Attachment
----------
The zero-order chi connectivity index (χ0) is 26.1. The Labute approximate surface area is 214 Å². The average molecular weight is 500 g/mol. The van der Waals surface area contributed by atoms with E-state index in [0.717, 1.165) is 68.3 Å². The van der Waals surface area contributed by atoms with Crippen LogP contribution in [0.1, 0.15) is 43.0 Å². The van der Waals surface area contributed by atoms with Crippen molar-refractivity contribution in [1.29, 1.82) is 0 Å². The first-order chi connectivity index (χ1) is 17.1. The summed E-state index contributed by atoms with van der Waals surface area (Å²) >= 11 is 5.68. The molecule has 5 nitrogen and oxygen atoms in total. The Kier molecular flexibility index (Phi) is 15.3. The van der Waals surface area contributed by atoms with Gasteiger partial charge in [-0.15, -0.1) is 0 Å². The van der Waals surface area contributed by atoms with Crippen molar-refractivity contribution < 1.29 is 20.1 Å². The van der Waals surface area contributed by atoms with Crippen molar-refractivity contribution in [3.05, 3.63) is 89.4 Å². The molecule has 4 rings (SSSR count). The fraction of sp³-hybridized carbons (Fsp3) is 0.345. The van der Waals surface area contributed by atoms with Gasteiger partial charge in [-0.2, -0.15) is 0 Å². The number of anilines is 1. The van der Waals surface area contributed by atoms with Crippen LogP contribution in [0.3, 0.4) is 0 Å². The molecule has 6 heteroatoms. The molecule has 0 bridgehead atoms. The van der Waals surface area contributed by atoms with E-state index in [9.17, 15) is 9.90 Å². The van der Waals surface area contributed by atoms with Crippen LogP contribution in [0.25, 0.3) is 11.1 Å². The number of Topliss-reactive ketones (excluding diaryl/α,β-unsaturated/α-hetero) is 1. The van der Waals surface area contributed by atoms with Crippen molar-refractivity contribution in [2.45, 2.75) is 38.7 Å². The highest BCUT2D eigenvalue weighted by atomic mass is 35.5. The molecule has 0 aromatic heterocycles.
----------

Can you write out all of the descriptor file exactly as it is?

The zero-order chi connectivity index (χ0) is 26.1. The Labute approximate surface area is 214 Å². The average molecular weight is 500 g/mol. The van der Waals surface area contributed by atoms with E-state index in [0.717, 1.165) is 68.3 Å². The van der Waals surface area contributed by atoms with Crippen LogP contribution in [0.1, 0.15) is 43.0 Å². The van der Waals surface area contributed by atoms with Crippen molar-refractivity contribution in [1.29, 1.82) is 0 Å². The first-order chi connectivity index (χ1) is 17.1. The summed E-state index contributed by atoms with van der Waals surface area (Å²) >= 11 is 5.68. The molecule has 5 nitrogen and oxygen atoms in total. The Kier molecular flexibility index (Phi) is 15.3. The van der Waals surface area contributed by atoms with Gasteiger partial charge in [-0.15, -0.1) is 0 Å². The van der Waals surface area contributed by atoms with Crippen molar-refractivity contribution < 1.29 is 20.1 Å². The van der Waals surface area contributed by atoms with Crippen molar-refractivity contribution in [3.05, 3.63) is 89.4 Å². The molecule has 4 rings (SSSR count). The fraction of sp³-hybridized carbons (Fsp3) is 0.345. The van der Waals surface area contributed by atoms with Gasteiger partial charge in [-0.2, -0.15) is 0 Å². The number of anilines is 1. The van der Waals surface area contributed by atoms with Crippen LogP contribution in [0.3, 0.4) is 0 Å². The molecule has 6 heteroatoms. The molecule has 0 bridgehead atoms. The van der Waals surface area contributed by atoms with E-state index in [9.17, 15) is 9.90 Å². The van der Waals surface area contributed by atoms with Crippen LogP contribution in [0.25, 0.3) is 11.1 Å². The number of Topliss-reactive ketones (excluding diaryl/α,β-unsaturated/α-hetero) is 1. The van der Waals surface area contributed by atoms with Crippen molar-refractivity contribution in [2.45, 2.75) is 38.7 Å². The highest BCUT2D eigenvalue weighted by atomic mass is 35.5. The molecule has 0 aromatic heterocycles.